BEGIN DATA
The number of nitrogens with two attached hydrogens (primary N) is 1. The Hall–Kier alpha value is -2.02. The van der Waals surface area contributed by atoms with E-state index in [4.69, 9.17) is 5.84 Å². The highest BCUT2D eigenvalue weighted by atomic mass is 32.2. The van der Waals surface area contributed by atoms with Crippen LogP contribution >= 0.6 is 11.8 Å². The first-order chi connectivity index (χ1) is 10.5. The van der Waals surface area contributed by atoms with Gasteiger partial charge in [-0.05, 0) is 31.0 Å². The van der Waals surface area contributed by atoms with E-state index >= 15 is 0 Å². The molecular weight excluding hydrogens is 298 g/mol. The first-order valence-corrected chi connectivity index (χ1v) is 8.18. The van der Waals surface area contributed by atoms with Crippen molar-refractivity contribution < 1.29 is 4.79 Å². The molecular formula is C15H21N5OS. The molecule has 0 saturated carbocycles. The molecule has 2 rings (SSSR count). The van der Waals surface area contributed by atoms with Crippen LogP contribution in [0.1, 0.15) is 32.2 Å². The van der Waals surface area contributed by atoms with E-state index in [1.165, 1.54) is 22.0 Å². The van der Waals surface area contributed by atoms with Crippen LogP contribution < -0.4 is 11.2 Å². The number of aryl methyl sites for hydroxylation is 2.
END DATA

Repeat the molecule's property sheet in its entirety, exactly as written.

The number of nitrogens with two attached hydrogens (primary N) is 1. The Hall–Kier alpha value is -2.02. The van der Waals surface area contributed by atoms with E-state index in [4.69, 9.17) is 5.84 Å². The highest BCUT2D eigenvalue weighted by atomic mass is 32.2. The van der Waals surface area contributed by atoms with Crippen LogP contribution >= 0.6 is 11.8 Å². The first-order chi connectivity index (χ1) is 10.5. The van der Waals surface area contributed by atoms with Gasteiger partial charge in [-0.05, 0) is 31.0 Å². The van der Waals surface area contributed by atoms with E-state index >= 15 is 0 Å². The molecular weight excluding hydrogens is 298 g/mol. The first-order valence-corrected chi connectivity index (χ1v) is 8.18. The van der Waals surface area contributed by atoms with Crippen molar-refractivity contribution < 1.29 is 4.79 Å². The molecular formula is C15H21N5OS. The molecule has 0 saturated carbocycles. The molecule has 2 rings (SSSR count). The van der Waals surface area contributed by atoms with Crippen LogP contribution in [0.1, 0.15) is 32.2 Å². The van der Waals surface area contributed by atoms with E-state index in [1.165, 1.54) is 22.0 Å². The van der Waals surface area contributed by atoms with Crippen LogP contribution < -0.4 is 11.2 Å². The number of aryl methyl sites for hydroxylation is 2.